One of the biggest hurdles to implementing I-502 in Washington is banking:
Banks fall under the scrutiny of federal regulators such as the Federal Deposit Insurance Corp. And bankers fear punishment if their account holders violate anti-money laundering laws. I’ve also heard that banks are worried about pot-related businesses leasing out space in commercial real estate properties on which banks hold loans, which could limit where marijuana producers or retailers locate.
The pot industry’s banking dilemma is making it harder for state leaders to set up a legal pot industry in Washington. Scott Jarvis, director of Washington’s Department of Financial Institutions, recently went to Washington, D.C., and met with several federal banking regulators seeking clarity. Jarvis left without an answer.
This has long been a problem for medical marijuana businesses and is expected to be just as problematic for the new recreational marijuana businesses in both Washington and Colorado. With the emergence of bitcoins, however, does this provide a workable alternative?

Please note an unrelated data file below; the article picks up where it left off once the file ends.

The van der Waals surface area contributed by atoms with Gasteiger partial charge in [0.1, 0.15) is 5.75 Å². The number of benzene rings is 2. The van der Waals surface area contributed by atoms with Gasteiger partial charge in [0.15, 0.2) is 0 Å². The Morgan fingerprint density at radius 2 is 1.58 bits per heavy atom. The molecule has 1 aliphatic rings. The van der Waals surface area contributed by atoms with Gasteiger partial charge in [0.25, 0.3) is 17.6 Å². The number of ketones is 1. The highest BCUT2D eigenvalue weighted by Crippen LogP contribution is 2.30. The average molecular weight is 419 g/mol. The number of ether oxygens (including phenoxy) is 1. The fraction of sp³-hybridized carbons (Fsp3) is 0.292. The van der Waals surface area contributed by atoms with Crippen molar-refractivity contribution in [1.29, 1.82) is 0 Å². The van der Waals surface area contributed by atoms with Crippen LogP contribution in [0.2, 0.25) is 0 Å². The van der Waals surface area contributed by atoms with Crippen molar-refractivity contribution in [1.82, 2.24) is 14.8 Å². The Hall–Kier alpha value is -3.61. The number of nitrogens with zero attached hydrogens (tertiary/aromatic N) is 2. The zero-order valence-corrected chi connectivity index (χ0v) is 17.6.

Once considered a nutty idea favored by computer geeks and anti-government types, bitcoin is gaining traction as a legitimate way to buy and sell goods.
True believers say it’s the future of Internet commerce, where the world is united in a common digital currency rather than dollars, euros, yens, pounds or pesos.
Shorter term, bitcoin has become a scorching-hot commodity among speculators who are trading the virtual currency at a record clip in deals worth millions of actual dollars.
I don’t have any well-formed opinions yet about the bitcoin phenomenon, but I’m very curious whether this would be a feasible workaround to the banking problem. I guess the main obstacles would be getting enough customer acceptance and perhaps tracking and paying all the required business taxes, but I certainly haven’t thought this through. Your thoughts?